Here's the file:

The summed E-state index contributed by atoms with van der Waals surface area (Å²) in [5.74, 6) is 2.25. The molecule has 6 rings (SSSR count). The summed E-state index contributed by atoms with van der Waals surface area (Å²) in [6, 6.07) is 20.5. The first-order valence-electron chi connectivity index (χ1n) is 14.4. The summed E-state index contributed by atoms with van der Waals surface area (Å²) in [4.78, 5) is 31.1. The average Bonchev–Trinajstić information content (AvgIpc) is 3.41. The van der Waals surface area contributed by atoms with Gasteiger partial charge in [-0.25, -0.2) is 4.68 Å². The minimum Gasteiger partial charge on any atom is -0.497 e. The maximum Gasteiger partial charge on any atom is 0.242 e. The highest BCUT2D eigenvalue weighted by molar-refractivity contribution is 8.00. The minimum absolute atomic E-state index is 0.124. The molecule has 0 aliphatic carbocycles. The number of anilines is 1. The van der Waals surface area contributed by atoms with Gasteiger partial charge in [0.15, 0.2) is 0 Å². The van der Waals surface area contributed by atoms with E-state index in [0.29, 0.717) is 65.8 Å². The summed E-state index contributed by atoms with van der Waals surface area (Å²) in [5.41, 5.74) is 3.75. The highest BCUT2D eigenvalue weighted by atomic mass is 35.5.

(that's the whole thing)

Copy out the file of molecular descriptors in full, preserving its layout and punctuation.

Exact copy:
The summed E-state index contributed by atoms with van der Waals surface area (Å²) in [5.74, 6) is 2.25. The molecule has 6 rings (SSSR count). The summed E-state index contributed by atoms with van der Waals surface area (Å²) in [6, 6.07) is 20.5. The first-order valence-electron chi connectivity index (χ1n) is 14.4. The summed E-state index contributed by atoms with van der Waals surface area (Å²) in [4.78, 5) is 31.1. The average Bonchev–Trinajstić information content (AvgIpc) is 3.41. The van der Waals surface area contributed by atoms with Gasteiger partial charge in [-0.25, -0.2) is 4.68 Å². The minimum Gasteiger partial charge on any atom is -0.497 e. The maximum Gasteiger partial charge on any atom is 0.242 e. The highest BCUT2D eigenvalue weighted by molar-refractivity contribution is 8.00. The minimum absolute atomic E-state index is 0.124. The molecule has 0 aliphatic carbocycles. The number of anilines is 1. The van der Waals surface area contributed by atoms with Gasteiger partial charge in [0.15, 0.2) is 0 Å². The van der Waals surface area contributed by atoms with E-state index in [0.29, 0.717) is 65.8 Å². The summed E-state index contributed by atoms with van der Waals surface area (Å²) in [5.41, 5.74) is 3.75. The highest BCUT2D eigenvalue weighted by atomic mass is 35.5.